Going meatless has more than just health benefits.
It turns out skipping animal protein doesn’t just add years to your life: New research suggests vegetarians can save at least $750 more than meat-eaters per year.
The study, recently published in the Journal of Hunger & Environmental Nutrition, calculated those savings by comparing government-recommended weekly meal plans (which include meat) with comparable seven-day plant-based meal plans. For example, while the government plan suggests Hawaiian pizza for dinner on Day 6, the vegetarian diet recommends a recipe for Southwest lasagna.
Prices for all recipe ingredients were based on the cheapest brands available at grocery chain Stop & Shop, and both plans totaled 2,000 calories per day.
Specifically, the U.S. Department of Agriculture-recommended plans cost an extra $14.36 per week, while the vegetarian diet had about 25 more servings of vegetables, 14 more servings of whole grains, and eight more servings of fruit per week.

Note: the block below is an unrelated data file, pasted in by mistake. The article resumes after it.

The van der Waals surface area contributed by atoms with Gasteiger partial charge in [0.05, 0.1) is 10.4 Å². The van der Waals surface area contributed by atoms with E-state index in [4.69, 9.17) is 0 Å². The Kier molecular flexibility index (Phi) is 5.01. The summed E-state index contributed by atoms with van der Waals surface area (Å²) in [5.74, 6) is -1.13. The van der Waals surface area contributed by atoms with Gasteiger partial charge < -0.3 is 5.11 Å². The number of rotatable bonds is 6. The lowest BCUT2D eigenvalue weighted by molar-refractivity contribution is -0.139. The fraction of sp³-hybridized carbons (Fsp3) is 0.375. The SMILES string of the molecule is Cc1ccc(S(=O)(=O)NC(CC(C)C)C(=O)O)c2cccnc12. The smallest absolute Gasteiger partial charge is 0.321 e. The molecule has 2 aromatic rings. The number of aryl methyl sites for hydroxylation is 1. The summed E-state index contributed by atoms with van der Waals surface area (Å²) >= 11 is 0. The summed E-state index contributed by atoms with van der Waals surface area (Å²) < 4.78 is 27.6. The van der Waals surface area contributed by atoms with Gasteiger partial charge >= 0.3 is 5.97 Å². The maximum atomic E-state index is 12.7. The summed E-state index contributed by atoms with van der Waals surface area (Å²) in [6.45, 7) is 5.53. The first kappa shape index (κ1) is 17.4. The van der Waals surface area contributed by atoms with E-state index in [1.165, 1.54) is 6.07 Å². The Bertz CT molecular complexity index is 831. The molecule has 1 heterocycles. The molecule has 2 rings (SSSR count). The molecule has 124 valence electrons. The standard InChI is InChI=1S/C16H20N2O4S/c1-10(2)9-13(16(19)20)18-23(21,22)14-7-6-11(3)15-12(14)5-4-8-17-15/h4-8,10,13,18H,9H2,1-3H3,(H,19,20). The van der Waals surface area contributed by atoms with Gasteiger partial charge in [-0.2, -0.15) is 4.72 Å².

The vegetarian meals didn’t just cost less and include more nutrition—they also maintained that $750 discount even while including splurges like olive oil in lieu of the cheaper canola oil used in the government recipes.
Now, if you’re trying to build muscle, you might see downsides to the vegetarian diet. Both meal plans had more than 50 grams of protein daily (the recommended intake for someone weighing 165 pounds), but the meatless diet had less: 60 grams versus 96 in the government plan.